A young Iraqi with a degree in international relations appears at the tent flap to donate a large bag of Greggs doughnuts. 'I was in the Iraq war. I will voice you anywhere I go,' he says.

When the football comes on the radio I plead with E, but he says: 'You know boys and their football on Saturday afternoons.' I think of Evelyn Waugh's A Handful of Dust, at the end of which the protagonist is trapped in the Amazon jungle reading Dickens aloud to Mr Todd, in perpetuity.

'You are not a name but a number,' I say to E. I need to work on that.

Anon has never been seen in camp without his mask.
'Why do you wear it?' I ask.
'To make myself attractive to women.'
'Are you Tony Blair?'
I'm not the first person to ask that.

Later, E shows Anon's picture to someone else: 'You know who that is. Well, no one knows who that is but you know who that is.'

I ask Max from Walthamstow why he sleeps in the cold camp at night.
'It makes more of a point.'

Jimmy, a Scouser, has been sleeping on the steps of St Paul's for ten years and embraces his new family of campers. 'I'm a street sleeper, not homeless.' He works in the kitchen tent and tries to calm troubled new arrivals. He is a traditional wayfarer. 'I walk to Oxford and back. It can take me six weeks. Can I kiss you?'

A man appears at the entrance to the supply tent. 'Do you have to listen to this commercial music at full volume?' he pleads. 'I've come here for the peace.'
E looks away. The man goes. 'He's got mental health issues,' says E.

'Ew,' I say to Ricky, 'Why have you got those plug things in your ear-lobes?' I quote the picture restorer's mantra, never do anything irreversible.
'Older people don't like them,' observes E.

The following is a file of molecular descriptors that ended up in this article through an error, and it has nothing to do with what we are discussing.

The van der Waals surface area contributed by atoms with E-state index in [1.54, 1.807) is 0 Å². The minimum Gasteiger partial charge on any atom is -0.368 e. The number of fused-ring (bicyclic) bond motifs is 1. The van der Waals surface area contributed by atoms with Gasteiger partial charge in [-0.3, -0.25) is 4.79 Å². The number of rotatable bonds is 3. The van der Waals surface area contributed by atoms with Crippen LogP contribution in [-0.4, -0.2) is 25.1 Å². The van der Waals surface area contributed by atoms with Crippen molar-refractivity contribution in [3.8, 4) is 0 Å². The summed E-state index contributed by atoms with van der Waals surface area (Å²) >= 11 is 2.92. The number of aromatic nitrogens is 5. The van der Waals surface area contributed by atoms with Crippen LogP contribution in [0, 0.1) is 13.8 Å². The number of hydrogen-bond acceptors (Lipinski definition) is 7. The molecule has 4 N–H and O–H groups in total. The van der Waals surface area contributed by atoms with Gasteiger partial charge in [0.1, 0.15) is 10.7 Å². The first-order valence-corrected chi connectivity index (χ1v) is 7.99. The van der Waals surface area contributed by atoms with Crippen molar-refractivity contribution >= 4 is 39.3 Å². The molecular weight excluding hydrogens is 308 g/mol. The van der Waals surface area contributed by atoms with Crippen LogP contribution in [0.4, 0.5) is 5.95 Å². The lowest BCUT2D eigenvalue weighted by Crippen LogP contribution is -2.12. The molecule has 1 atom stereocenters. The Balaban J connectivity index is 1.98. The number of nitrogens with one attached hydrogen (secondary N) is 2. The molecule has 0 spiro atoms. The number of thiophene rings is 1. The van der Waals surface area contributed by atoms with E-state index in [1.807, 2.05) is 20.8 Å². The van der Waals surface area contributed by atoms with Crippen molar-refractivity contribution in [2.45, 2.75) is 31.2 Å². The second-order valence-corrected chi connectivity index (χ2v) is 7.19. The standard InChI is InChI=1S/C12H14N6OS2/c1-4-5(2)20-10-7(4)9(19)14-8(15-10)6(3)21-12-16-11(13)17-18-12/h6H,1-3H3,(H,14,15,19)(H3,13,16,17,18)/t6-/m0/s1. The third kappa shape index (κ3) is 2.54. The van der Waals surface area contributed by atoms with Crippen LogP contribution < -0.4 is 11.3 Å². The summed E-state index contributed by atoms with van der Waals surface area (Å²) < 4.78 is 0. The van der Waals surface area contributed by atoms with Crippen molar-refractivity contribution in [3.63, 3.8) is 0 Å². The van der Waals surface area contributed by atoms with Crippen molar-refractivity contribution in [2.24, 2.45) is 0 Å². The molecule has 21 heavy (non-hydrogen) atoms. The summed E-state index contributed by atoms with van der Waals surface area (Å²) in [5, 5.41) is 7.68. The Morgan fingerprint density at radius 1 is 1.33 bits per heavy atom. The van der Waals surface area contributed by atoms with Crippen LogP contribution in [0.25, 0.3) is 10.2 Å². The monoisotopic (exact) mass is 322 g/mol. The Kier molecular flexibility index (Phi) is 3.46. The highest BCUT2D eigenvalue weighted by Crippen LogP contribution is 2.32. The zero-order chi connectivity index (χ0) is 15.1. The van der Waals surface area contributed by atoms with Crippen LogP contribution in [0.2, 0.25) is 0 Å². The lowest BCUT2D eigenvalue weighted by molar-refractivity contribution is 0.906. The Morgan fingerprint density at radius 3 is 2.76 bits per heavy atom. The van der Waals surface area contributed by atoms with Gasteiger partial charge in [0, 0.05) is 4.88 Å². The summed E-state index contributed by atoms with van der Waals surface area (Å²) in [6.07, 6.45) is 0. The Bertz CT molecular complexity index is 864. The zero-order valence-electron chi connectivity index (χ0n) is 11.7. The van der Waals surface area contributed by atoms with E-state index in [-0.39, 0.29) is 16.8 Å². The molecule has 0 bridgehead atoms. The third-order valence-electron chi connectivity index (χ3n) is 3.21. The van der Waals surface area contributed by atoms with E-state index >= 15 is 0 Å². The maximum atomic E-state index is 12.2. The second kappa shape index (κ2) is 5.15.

'Well, you wear glasses,' Ricky says to me, unconvincingly.

I have done eight hours here, feeding my addiction. I feel like a clockwork toy running down. I wander through the darkened camp.

The cream felt yurt, which shelters women and children, blew down on Thursday night but was reassembled today. A man is lying with his head inside the yurt flap, his thinly-dressed body outside on a piece of cardboard, courting hypothermia. E and Lee deal with him, a young Spaniard. 'Women and children only.' Bewildered, he takes up his bag and his cardboard and wanders off, yelping and howling.

I hear from someone else that she was woken up in the yurt at 5am by a man sitting next to her saying, 'Is this all right?' No it isn't. There is another story of a woman's tent being slashed open with a knife.

A girl is making a beautiful miniature tree from masses of new shiny copper wire.
'It's going to be a children's wishing tree,' she says. 'I started it at the UBS building but things got a bit political there. It's better here.'
'Where did you get the wire?'
'From the building.'

Matthew in the tech tent
Fast forward to general assembly minutes, 3 January 2012:

Comment: What strategy has been devised to protect Occupy movement from alleged copper theft?

Bank of Ideas: We have been discussing this. I’m not an expert on legal issues. They are devising a strategy. Some copper has been apparently been taken. The people who did this have left and are no longer welcome. Somebody said the record will show that Occupy London acted to stop the copper being stolen.

Daniel from Australia